Most people you know who’ve been on a helicopter have done it as part of a touristy jaunt through the Grand Canyon or Hawaiian islands. Those kind of trips are brief, fun and end with great photos. The other likely option is an emergency medical evacuation, in which case there are happy drugs involved and no one remembers the trip. Either way, helicopters are a positive experience.
Unless you’re in the Army, and me. My current position (Entourage!) requires frequent Blackhawk helicopter flights all about our area of operations.
When I first joined the Army, I was excited to fly around in a helicopter and do ‘air assaults’ like Chuck Norris in Delta Force. My first flight was at night, and while I remember thinking “Are those tree tops at eye level?” it was over before I knew what was happening. The second trip was in Iraq, also at night.
My last helicopter flight from my first Iraq tour was during the day, and we flew low. Way too low. Low enough to smell the cow patties and wave at farmers. The only time we cleared 20 feet was for power lines, and we’d pop over those in a motion similar to the worst part of a roller coaster, then go back to mowing some guy’s lawn. We’d did the up and down motion over and over and over. When we landed, the landing zone was the size of a postage stamp and surrounded by giant barriers just begging to clip the rotor. I got out and swore to avoid helicopters for the rest of my days. So much for that.
A typical flight involves an early arrival at the helicopter landing zone (HLZ). Then we wait.
We wait until the ‘bird’ arrives. It can take a while.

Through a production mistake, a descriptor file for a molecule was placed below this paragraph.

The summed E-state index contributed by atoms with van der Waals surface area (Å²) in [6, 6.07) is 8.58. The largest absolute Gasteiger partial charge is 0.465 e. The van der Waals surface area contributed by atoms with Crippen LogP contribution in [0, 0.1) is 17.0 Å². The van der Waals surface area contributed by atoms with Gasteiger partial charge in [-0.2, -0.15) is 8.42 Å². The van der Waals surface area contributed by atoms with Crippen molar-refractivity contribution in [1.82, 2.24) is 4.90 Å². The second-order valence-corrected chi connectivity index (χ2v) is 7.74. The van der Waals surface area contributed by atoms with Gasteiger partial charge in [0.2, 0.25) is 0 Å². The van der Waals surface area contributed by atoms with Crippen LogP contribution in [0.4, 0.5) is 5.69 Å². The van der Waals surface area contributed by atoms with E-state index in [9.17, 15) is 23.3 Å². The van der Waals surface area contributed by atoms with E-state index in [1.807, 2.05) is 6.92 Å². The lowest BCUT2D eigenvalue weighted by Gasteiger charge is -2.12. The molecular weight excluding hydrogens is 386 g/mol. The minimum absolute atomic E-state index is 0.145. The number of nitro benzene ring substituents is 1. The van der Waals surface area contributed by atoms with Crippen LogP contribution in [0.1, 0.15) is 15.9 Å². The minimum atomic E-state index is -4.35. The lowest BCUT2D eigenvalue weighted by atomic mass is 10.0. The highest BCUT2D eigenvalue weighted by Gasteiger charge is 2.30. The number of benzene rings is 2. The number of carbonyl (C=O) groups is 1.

Once the bird lands, we get the joy of rotor wash. The birds kick up a great deal of dust and wind, enough to push the unwary off balance. I swear the pilots giggle like school girls when they brown us out.
Then we run onto the helicopter and pray there’s a free seat, as we never know who’s on the bird before us. Sometimes the coordination is right and we sit wherever, sometimes a crew member with a manifest from 2003 cock blocks everyone trying to get on board. Once seated, we fumble with the many straps for the seatbelt as the pilots and crewmembers giggle at us.
The crewmen know not everyone loves flying, yet I saw one crew member with a patch on his helmet that read “Gravity is a Harsh Mistress.” That is not the reinforcement I need as I fumble with three different latches for the Houdini-designed seatbelts.
Here are a few recent fun fun trips:
I got to sit in a Big Boy seat behind the pilots, which meant I got headphones to listen to the crew talk to each other. I also got to see out the front window.
Cool, right? Wrong. The in-flight conversation between the pilots went something like this:
Pilot 1: Hey why is that gauge at zero?
Pilot 2: Oh it’s broken, just tap it with your finger.
Pilot 1: Nope, still at zero.
Pilot 2: Don’t worry about it, crossed wire somewhere.
Me (Inside Voice): Ahhhhhhhh!
Pilot 1: OK, hey any idea where we’re supposed to land?
Pilot 2: No not really….hey, there’s a yellow cone. Let’s land there.
Me (Inside Voice): Ahhhhhhhhh!
Were they giggling? Damn right they were.
Then we had one flight where we banked left and right to the point where we were perpendicular to the ground. When we went into a dive the co-pilot raised his hands like he was on a roller coaster. Yes. Really. Then they shot flares! For no reason! Giggle!
On my first flight as an Entourage! I sat on the outermost seat, and the doors were open the whole flight. Why, God? Why? In that seat, all the rotor wash is directed into my face. I could barely breathe, my helmet wanted to fly off and my eye balls dried out. By the time it was all over, I looked like Heath Leger’s Joker. That seat is called the “Hell Hole” for obvious reasons.